In 2001, “Hey Jude” took on a new life when it was featured in Wes Anderson’s film, The Royal Tenenbaums. However, the film uses a unique orchestral version by the Mutato Muzika Orchestra. This cover plays over the film’s introduction of the Tenenbaum family; it is a pleasant, optimistic interpretation of the iconic song that serves the infamous Wes Anderson style well.
Come Together – ‘A Bronx Tale’ (1993)
Written in 1969 by John Lennon, “Come Together” and its iconic riff opened Abbey Road and quickly became one of the Beatles’ most famous songs. The song only reached number four in the UK but once again topped the US charts.
In Robert De Niro’s directorial debut, A Bronx Tale, which inspired a Broadway musical of the same name, “Come Together” is featured in a bar fight scene between Mafia members and a biker gang. The song is a great choice to complement the mounting tension between the two groups, as it is actually playing on the bar’s jukebox. The scene is a perfect example of how a song’s music is often more emotionally compelling than its lyrics.
Happiness is a Warm Gun – ‘Bowling for Columbine’ (2002)
Written for the 1968 White Album, John Lennon’s “Happiness is a Warm Gun” is a rhythmically challenging commentary on both guns and Lennon’s sexual desires. The song was critically praised for its complexity but was banned by the BBC because of its suggestive lyrics.
Michael Moore’s 2002 documentary Bowling for Columbine explores potential causes for the Columbine school shooting and gun violence in America. Amid such a dark, tense topic, Moore uses “Happiness is a Warm Gun” to underscore a montage of Americans using guns, emphasizing the idea that shooting a gun should bring joy. However, the song plays after a man states, “There’s wackos out there,” reinforcing the absurdity of such a concept.
Baby You’re a Rich Man – ‘The Social Network’ (2010)
In 1967, McCartney and Lennon wrote “Baby You’re a Rich Man” to discuss non-material wealth, inspired mainly by the hippie movement. The song only reached number 34 on the charts but gained further recognition after being featured at the end of The Social Network in 2010.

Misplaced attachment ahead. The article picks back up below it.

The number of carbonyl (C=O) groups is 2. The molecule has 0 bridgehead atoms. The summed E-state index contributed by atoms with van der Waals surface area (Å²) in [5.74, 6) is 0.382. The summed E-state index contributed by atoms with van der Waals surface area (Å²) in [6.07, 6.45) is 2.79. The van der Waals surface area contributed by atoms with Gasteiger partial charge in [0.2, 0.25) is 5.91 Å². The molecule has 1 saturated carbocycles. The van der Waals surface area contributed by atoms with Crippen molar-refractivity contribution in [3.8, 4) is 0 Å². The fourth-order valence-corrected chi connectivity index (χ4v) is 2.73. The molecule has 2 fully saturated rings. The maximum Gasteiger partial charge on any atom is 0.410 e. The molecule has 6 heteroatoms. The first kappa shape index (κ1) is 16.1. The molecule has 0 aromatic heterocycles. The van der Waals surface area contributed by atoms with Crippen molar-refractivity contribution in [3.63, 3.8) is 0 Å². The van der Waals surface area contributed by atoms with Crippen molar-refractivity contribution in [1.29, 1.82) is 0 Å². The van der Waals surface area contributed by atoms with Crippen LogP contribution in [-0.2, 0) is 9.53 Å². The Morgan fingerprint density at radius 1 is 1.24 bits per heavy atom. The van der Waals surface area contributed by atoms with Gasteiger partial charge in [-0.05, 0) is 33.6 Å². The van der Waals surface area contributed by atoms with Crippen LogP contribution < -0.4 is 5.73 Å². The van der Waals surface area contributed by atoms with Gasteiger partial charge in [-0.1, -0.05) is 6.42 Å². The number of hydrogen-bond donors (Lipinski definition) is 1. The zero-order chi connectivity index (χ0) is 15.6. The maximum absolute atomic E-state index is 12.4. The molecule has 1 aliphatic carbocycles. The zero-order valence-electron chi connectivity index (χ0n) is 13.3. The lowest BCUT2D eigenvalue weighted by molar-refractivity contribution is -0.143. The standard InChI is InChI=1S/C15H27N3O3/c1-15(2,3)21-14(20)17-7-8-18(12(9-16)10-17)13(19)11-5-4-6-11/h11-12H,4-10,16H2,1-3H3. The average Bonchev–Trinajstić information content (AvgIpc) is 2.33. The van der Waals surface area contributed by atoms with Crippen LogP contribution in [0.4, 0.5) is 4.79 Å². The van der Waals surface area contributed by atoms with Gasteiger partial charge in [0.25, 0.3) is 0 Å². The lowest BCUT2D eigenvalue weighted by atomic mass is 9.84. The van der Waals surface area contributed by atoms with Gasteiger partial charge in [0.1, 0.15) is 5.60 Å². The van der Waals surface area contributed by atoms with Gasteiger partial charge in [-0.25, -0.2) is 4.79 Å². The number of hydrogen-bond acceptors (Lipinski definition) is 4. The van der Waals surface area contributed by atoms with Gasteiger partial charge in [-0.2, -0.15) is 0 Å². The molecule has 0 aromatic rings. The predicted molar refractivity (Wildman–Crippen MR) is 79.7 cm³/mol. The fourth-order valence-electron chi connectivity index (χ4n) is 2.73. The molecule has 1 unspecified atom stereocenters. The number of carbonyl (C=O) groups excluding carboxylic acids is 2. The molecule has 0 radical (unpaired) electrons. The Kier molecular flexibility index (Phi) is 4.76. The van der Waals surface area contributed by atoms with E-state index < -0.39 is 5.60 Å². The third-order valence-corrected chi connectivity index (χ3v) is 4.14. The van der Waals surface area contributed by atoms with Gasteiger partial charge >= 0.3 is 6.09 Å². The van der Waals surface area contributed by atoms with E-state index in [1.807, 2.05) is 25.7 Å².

At the end of the film, “Baby You’re a Rich Man” plays as Zuckerberg (Jesse Eisenberg) sits alone, waiting for his ex-girlfriend to accept his Facebook friend request. Text on the screen says that Mark Zuckerberg is the youngest billionaire in the world, but the song emphasizes the reality that he is still alone and not wealthy in a way that truly matters.
The Fool on the Hill – ‘Dinner For Schmucks’ (2010)
McCartney’s “The Fool on the Hill” stood out amidst the psychedelic sounds of Magical Mystery Tour and has since become one of the band’s best-known ballads. The song is about a wise man, isolated and misunderstood by society, who watches them live foolish lives.
The 2010 comedy Dinner For Schmucks opens with the track playing over scenes of a man creating a diorama of taxidermy mice on a date. At first glance, the song matches the scene’s oddly artistic yet slightly comical nature. However, Steve Carell’s socially awkward character later reveals that he creates the dioramas as an homage to his wife who left him; essentially, he is the fool on the hill.
Yesterday – ‘Yesterday’ (2019)
The 1965 song topped singles charts in multiple countries, was inducted into the Grammy Hall of Fame and has been named the best song of all time by various publications.
Yesterday utilizes a myriad of Beatles tracks to score the film, all of which lead actor Himesh Patel sings, but the scene where Jack (Patel) first performs “Yesterday” is most impactful. His simplistic vocal and acoustic guitar accompaniment showcase the pure beauty of the song; the viewer is sucked into the emotion of the moment just like Jack’s friends. Ultimately, Jack summarizes “Yesterday” perfectly: as “a great, great work of art.”